President Reuven Rivlin .
(photo credit: MARC ISRAEL SELLEM/THE JERUSALEM POST)
When President Reuven Rivlin departs for Ukraine on Monday evening, his visit will be both personal and official in nature.
Although he is primarily going to Ukraine to participate in the 75th commemoration of the massacre at Babi Yar by the Nazis and their Ukrainian henchmen, he will also visit the sites of Odessa’s Jewish heritage, including the house of his ideological mentor, Ze’ev Jabotinsky, as well as the homes of Prof. Joseph Klausner and Chaim Nachman Bialik.
He will later speak at the inauguration of the World ORT School in Odessa, to be named after Jabotinsky, and will officially unveil the sign bearing the school’s name, after which students will present readings of Jabotinsky’s writings in Hebrew and Ukrainian. Rivlin will also participate in a conference on the life and work of Jabotinsky at the Bristol Hotel in Odessa and will speak at the opening of a Jabotinsky exhibition at the Odessa Literary Museum.
Later in Kiev, he will meet with Jewish community leaders.
Among the various officials with whom Rivlin will meet are President Petro Poroshenko, whom he hosted when the latter paid a state visit to Israel in December 2015, and Prime Minister Volodymyr Groysman, who is Jewish.
Rivlin is scheduled to address the Ukrainian Parliament, in addition to addressing an international group of participants at Babi Yaar that will include World Jewish Congress President Ronald Lauder, who will head a 100-member delegation of the WJC. Lauder will also be among the speakers at the ceremony, which will include dignitaries such as German President Joachim Gauck.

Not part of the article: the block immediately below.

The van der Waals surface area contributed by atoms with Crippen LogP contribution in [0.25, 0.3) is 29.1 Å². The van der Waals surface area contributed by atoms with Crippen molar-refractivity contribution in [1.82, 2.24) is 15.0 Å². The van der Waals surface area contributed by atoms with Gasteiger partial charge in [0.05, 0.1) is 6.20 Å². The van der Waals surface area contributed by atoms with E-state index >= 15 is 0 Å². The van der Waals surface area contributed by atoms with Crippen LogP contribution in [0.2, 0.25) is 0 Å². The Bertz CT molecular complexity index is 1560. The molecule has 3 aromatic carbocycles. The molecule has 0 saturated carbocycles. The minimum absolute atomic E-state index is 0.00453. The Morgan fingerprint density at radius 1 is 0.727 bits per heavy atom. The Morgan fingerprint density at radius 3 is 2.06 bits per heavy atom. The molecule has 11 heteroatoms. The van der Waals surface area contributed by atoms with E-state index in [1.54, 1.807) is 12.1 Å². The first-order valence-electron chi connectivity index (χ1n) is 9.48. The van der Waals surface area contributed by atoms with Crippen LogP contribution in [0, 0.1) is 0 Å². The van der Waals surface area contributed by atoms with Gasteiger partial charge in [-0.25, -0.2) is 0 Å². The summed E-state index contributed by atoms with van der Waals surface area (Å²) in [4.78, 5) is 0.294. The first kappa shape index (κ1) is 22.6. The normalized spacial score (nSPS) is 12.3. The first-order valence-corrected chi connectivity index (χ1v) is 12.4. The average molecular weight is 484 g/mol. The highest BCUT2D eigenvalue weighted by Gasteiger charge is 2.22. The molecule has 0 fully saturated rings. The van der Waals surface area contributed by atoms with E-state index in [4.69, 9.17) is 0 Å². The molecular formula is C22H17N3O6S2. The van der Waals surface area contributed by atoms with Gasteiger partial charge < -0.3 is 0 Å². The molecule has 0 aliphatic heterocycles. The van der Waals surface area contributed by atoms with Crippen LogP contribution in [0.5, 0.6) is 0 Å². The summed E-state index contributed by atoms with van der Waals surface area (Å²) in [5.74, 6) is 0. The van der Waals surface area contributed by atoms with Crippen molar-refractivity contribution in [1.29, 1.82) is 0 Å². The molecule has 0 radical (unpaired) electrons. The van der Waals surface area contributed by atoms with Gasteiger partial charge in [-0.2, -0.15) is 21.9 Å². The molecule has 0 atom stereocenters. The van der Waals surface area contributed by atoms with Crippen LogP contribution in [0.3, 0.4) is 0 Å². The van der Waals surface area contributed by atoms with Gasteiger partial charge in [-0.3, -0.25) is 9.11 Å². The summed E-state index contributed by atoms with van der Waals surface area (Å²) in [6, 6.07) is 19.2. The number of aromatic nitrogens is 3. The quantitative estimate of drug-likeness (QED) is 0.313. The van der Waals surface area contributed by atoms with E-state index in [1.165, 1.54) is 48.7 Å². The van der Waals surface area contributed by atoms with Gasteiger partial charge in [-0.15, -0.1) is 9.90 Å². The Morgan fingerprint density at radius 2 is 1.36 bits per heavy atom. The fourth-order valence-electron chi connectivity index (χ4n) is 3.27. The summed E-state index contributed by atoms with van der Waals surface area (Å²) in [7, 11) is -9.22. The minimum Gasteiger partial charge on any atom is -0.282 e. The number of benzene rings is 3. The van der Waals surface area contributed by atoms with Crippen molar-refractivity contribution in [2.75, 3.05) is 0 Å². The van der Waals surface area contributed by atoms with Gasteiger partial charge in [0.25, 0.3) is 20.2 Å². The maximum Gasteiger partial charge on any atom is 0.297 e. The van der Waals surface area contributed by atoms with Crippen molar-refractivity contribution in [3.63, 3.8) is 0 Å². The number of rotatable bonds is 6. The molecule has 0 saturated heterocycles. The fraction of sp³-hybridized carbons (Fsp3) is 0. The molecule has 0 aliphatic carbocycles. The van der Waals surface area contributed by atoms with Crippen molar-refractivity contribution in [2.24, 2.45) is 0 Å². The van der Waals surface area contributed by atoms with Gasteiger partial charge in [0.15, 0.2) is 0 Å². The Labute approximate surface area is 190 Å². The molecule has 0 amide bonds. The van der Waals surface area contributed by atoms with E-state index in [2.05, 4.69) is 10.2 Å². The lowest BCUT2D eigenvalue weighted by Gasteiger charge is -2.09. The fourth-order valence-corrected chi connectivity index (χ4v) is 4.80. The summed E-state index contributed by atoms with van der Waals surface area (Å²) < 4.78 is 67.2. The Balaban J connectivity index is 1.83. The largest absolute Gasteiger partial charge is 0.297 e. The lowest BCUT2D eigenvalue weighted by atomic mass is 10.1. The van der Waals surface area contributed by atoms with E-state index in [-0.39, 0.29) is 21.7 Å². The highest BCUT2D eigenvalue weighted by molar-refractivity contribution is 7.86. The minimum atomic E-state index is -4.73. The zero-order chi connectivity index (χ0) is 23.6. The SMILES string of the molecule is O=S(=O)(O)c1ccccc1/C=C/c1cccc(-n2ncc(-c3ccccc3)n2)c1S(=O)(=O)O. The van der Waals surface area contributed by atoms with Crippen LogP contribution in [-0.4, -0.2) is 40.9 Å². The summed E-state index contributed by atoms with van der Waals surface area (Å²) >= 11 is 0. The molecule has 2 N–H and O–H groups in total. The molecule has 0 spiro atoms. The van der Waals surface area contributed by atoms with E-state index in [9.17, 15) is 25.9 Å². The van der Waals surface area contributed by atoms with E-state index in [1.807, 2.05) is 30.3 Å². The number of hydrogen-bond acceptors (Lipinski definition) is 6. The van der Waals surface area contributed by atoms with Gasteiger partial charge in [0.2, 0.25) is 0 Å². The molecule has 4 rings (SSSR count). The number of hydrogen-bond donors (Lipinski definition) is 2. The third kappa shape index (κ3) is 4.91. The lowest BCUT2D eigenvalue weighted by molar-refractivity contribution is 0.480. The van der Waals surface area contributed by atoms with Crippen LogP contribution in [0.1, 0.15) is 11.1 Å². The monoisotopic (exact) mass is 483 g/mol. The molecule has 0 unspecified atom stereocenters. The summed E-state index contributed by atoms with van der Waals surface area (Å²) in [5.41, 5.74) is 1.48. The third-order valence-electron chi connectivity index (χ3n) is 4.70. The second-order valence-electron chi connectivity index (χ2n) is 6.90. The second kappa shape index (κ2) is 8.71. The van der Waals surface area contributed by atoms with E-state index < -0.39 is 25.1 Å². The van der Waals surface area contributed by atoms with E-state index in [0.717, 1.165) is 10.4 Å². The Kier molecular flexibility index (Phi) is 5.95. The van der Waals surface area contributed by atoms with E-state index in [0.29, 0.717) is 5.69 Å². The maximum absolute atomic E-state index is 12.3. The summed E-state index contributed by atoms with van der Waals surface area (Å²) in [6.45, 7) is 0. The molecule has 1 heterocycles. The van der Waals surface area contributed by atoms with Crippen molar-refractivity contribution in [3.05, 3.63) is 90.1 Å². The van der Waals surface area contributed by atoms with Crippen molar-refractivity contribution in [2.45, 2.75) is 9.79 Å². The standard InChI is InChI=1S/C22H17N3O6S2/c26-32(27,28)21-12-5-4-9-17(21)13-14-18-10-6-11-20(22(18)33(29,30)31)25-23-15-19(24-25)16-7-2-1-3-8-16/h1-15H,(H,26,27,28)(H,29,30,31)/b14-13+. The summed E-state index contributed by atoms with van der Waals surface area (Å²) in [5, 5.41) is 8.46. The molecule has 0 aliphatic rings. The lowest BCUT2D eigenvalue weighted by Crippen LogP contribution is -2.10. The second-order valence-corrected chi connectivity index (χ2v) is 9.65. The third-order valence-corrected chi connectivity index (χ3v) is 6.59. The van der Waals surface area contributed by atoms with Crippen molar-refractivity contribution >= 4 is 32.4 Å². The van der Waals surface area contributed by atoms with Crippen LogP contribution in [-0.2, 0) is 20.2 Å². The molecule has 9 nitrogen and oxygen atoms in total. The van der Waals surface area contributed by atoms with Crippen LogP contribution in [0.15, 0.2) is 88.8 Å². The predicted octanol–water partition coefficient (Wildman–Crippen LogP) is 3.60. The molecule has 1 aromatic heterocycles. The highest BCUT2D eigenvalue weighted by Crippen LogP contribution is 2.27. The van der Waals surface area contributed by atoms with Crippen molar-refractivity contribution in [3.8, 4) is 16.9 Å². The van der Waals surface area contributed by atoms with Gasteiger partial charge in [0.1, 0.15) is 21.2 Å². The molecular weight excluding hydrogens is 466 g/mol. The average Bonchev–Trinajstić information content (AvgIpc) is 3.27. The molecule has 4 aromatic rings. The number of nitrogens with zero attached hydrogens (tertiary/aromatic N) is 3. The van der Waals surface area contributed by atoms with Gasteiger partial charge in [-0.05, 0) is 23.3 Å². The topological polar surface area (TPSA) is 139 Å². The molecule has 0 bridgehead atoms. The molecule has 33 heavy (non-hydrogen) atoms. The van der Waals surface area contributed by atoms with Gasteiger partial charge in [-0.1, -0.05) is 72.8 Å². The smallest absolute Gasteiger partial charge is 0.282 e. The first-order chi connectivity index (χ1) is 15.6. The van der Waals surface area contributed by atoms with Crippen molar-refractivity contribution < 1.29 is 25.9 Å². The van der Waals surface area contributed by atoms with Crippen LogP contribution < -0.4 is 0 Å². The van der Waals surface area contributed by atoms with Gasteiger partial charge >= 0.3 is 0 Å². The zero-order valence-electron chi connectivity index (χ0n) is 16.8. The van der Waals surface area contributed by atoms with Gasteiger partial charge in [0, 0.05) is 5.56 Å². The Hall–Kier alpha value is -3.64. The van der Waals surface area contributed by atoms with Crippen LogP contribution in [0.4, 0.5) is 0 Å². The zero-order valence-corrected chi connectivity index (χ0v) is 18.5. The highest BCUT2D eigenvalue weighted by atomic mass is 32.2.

The WJC has a number of events scheduled in relation to the commemoration of the Babi Yar massacre, in which more than a 100,000 people – Jews, Roma, and political prisoners alike – were killed by Nazi forces and their collaborators.
Of the dead, more than 33,000 were Jews.
Prior to leaving for Ukraine, Rivlin will participate in an international conference of education ministers of the OECD, which is being held in Israel for the first time.
Late on Sunday afternoon, Rivlin joined members of the Oketz canine special forces unit of the IDF, in which dogs are trained to attack kidnappers and terrorists, to sniff for explosives and armaments and to find people in the debris of collapsed buildings, in raising a New Year toast to the IDF and the Shin Bet (Israel Security Agency).
Rivlin recommended to all Israelis that they should not hesitate in placing their confidence in the whole network of the Israel Defense Forces and security establishment.
Earlier in the day, as proof of the diversity of presidential activities, Rivlin conducted a Q&A in Hebrew and English on Twitter and video.
Knowing that the president is a vegetarian, someone asked what he ate on Rosh Hashana.
Rivlin replied that he grew up in an Ashkenazi home with gefilte fish. Now, with nine grandchildren of mixed Moroccan, Yemenite, Iraqi and Ashkenazi parentage, “we have all the tastes of the Jewish people,” he said.
When asked about whether he would return to political life at the conclusion of his seven-year term, Rivlin replied that he will be 82 by then, and that the world belongs to the young.